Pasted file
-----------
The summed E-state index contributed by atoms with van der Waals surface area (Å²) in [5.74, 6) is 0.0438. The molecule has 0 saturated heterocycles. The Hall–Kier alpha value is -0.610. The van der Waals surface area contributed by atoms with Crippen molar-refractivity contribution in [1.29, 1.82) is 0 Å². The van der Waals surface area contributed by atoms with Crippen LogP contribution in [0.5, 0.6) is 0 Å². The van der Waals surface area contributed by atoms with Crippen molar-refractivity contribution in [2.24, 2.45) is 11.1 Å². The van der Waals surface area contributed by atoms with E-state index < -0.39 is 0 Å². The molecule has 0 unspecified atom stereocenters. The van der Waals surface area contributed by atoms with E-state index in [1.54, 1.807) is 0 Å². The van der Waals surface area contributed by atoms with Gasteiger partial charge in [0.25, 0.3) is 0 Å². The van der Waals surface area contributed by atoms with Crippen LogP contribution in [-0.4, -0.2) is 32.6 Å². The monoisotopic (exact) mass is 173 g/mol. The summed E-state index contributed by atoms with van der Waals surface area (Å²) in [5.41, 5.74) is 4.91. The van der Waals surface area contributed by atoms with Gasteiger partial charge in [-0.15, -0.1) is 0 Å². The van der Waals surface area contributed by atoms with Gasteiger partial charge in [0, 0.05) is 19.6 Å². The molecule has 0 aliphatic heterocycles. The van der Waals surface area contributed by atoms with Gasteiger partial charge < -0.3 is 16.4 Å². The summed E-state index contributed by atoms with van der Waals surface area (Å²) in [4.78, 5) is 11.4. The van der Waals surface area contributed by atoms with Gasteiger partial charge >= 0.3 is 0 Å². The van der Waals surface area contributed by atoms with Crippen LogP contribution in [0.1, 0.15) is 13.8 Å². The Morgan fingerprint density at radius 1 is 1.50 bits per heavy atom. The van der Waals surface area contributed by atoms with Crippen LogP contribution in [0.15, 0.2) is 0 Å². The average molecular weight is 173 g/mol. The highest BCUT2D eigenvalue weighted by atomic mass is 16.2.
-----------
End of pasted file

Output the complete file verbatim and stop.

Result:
The summed E-state index contributed by atoms with van der Waals surface area (Å²) in [5.74, 6) is 0.0438. The molecule has 0 saturated heterocycles. The Hall–Kier alpha value is -0.610. The van der Waals surface area contributed by atoms with Crippen molar-refractivity contribution in [1.29, 1.82) is 0 Å². The van der Waals surface area contributed by atoms with Crippen LogP contribution in [0.5, 0.6) is 0 Å². The van der Waals surface area contributed by atoms with Crippen molar-refractivity contribution in [2.24, 2.45) is 11.1 Å². The van der Waals surface area contributed by atoms with E-state index < -0.39 is 0 Å². The molecule has 0 unspecified atom stereocenters. The van der Waals surface area contributed by atoms with E-state index in [1.54, 1.807) is 0 Å². The van der Waals surface area contributed by atoms with Gasteiger partial charge in [0.25, 0.3) is 0 Å². The van der Waals surface area contributed by atoms with Crippen LogP contribution in [-0.4, -0.2) is 32.6 Å². The monoisotopic (exact) mass is 173 g/mol. The summed E-state index contributed by atoms with van der Waals surface area (Å²) in [5.41, 5.74) is 4.91. The van der Waals surface area contributed by atoms with Gasteiger partial charge in [-0.15, -0.1) is 0 Å². The van der Waals surface area contributed by atoms with Gasteiger partial charge in [0, 0.05) is 19.6 Å². The molecule has 0 aliphatic heterocycles. The van der Waals surface area contributed by atoms with Gasteiger partial charge < -0.3 is 16.4 Å². The summed E-state index contributed by atoms with van der Waals surface area (Å²) in [4.78, 5) is 11.4. The van der Waals surface area contributed by atoms with Gasteiger partial charge >= 0.3 is 0 Å². The van der Waals surface area contributed by atoms with Crippen LogP contribution in [0.1, 0.15) is 13.8 Å². The Morgan fingerprint density at radius 1 is 1.50 bits per heavy atom. The van der Waals surface area contributed by atoms with Crippen LogP contribution in [0.15, 0.2) is 0 Å². The average molecular weight is 173 g/mol. The highest BCUT2D eigenvalue weighted by atomic mass is 16.2.